Jacob Siegel Co. v. FTC
327 U.S. 608 (1946)

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U.S. Supreme Court

Jacob Siegel Co. v. FTC, 327 U.S. 608 (1946)

Jacob Siegel Co. v. Federal Trade Commission

No. 605

Argued March 4, 1946

Decided March 25, 1946

327 U.S. 608


In proceedings under § 5 of the Federal Trade Commission Act, the Commission found that the use by petitioner of the tradename "Alpacuna" in the marketing of its coats was deceptive and misleading, and ordered petitioner to cease and desist from using it, apparently without considering whether qualifying language would eliminate the deception and satisfy the purposes of the Act without destroying the tradename. On review, the Circuit Court of Appeals held that the Commission's findings were supported by substantial evidence, and affirmed the order, but stated that the prohibition was "far too harsh," and that it would modify the order to permit use of the tradename with qualifying language, if it had authority to do so.


1. Section 5(c) of the Federal Trade Commission Act does not limit the reviewing court to affirmance or reversal of the Commission's order, but authorizes it to modify the order as well. P. 327 U. S. 611.

2. The power to modify extends to the remedy. Federal Trade Commission v. Royal Milling Co., 288 U. S. 212. P. 327 U. S. 611.

3. While judicial review of such orders is limited, it extends to the question whether the Commission abused its discretion in concluding that no change short of excision of the tradename would give adequate protection. Pp. 327 U. S. 611-612.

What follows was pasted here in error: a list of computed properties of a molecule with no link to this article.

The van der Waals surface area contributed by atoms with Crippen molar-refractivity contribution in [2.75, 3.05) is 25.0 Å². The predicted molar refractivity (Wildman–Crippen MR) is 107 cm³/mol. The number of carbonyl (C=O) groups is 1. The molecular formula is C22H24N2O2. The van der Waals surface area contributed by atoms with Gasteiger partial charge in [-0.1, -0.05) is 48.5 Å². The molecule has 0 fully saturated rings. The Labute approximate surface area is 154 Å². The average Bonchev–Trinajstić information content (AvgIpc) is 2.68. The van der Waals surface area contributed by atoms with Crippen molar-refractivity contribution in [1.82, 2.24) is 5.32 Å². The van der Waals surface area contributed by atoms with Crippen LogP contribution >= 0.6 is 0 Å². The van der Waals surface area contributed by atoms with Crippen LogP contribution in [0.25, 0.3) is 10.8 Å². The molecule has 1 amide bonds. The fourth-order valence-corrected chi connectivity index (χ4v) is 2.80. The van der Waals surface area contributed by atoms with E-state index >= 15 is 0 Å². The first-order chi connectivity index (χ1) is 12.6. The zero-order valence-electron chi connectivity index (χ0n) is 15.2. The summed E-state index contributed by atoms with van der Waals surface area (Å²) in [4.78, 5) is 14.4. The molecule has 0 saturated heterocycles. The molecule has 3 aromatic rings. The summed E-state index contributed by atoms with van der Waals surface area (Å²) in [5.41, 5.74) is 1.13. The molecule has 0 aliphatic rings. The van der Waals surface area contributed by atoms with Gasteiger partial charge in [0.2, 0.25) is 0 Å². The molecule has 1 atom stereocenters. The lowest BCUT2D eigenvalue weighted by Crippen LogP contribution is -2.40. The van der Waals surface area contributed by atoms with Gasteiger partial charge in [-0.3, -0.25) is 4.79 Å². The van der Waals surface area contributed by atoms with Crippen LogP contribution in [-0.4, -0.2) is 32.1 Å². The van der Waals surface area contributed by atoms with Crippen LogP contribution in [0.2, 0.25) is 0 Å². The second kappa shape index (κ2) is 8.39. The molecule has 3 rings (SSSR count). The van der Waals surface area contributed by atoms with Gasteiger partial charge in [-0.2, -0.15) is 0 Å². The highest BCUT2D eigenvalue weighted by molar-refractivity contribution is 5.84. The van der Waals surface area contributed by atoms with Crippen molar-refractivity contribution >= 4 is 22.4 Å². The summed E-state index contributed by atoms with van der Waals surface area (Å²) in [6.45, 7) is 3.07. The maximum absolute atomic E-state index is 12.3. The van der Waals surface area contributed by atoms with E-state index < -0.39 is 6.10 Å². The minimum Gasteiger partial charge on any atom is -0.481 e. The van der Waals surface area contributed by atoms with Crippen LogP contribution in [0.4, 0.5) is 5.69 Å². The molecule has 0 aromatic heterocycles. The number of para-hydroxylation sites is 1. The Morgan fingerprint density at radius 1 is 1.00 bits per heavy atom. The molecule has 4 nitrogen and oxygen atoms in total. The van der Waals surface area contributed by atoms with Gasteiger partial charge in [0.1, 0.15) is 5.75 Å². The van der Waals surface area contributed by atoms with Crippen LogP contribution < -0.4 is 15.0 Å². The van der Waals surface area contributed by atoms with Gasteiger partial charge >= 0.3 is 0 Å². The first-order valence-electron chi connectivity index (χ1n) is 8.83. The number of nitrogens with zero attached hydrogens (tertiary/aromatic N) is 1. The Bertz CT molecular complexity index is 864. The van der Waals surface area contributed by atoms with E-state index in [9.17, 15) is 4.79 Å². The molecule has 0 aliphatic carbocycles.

4. Since tradenames are valuable business assets, their destruction should not be ordered if less drastic means will accomplish the same result. Federal Trade Commission v. Royal Milling Co., supra. P. 327 U. S. 612.

5. The test is whether some change other than the excision of the tradename would be adequate in the judgment of the Commission. P. 327 U. S. 613.

6. Since the Commission seems not to have considered this point, the courts are not ready to pass on the question whether the limits of its discretion have been exceeded in the choice of the remedy until an administrative determination is made. P. 327 U. S. 614.

7. The judgment is reversed, and the cause is remanded to the Circuit Court of Appeals for further proceedings in conformity with this opinion. P. 327 U. S. 614.

150 F.2d 751, reversed.

Page 327 U. S. 609

The Federal Trade Commission ordered petitioner to cease and desist from using a tradename which it found deceptive and misleading. 36 F.T.C. 563. The Circuit Court of Appeals affirmed. 150 F.2d 751. This Court granted certiorari. 326 U.S. 715. Reversed, p. 327 U. S. 614.

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